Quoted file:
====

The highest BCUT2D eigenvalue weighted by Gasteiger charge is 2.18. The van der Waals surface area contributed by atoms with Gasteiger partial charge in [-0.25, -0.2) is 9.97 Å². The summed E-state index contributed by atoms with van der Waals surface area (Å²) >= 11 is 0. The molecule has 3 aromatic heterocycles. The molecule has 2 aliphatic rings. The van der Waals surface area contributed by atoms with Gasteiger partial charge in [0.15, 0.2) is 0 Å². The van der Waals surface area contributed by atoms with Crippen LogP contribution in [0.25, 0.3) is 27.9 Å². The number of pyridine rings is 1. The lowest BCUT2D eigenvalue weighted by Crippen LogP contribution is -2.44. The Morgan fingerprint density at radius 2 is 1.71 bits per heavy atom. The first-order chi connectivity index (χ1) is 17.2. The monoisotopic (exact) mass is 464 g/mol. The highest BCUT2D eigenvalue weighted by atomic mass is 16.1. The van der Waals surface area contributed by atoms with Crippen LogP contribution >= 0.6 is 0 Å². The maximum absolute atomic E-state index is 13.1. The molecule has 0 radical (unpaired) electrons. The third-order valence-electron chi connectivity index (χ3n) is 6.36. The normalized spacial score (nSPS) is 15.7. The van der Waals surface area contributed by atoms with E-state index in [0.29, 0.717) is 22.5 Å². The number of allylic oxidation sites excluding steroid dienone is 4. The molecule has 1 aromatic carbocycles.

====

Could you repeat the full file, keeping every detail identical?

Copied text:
The highest BCUT2D eigenvalue weighted by Gasteiger charge is 2.18. The van der Waals surface area contributed by atoms with Gasteiger partial charge in [-0.25, -0.2) is 9.97 Å². The summed E-state index contributed by atoms with van der Waals surface area (Å²) >= 11 is 0. The molecule has 3 aromatic heterocycles. The molecule has 2 aliphatic rings. The van der Waals surface area contributed by atoms with Gasteiger partial charge in [0.15, 0.2) is 0 Å². The van der Waals surface area contributed by atoms with Crippen LogP contribution in [0.25, 0.3) is 27.9 Å². The number of pyridine rings is 1. The lowest BCUT2D eigenvalue weighted by Crippen LogP contribution is -2.44. The Morgan fingerprint density at radius 2 is 1.71 bits per heavy atom. The first-order chi connectivity index (χ1) is 17.2. The monoisotopic (exact) mass is 464 g/mol. The highest BCUT2D eigenvalue weighted by atomic mass is 16.1. The van der Waals surface area contributed by atoms with Crippen LogP contribution >= 0.6 is 0 Å². The maximum absolute atomic E-state index is 13.1. The molecule has 0 radical (unpaired) electrons. The third-order valence-electron chi connectivity index (χ3n) is 6.36. The normalized spacial score (nSPS) is 15.7. The van der Waals surface area contributed by atoms with E-state index in [0.29, 0.717) is 22.5 Å². The number of allylic oxidation sites excluding steroid dienone is 4. The molecule has 1 aromatic carbocycles.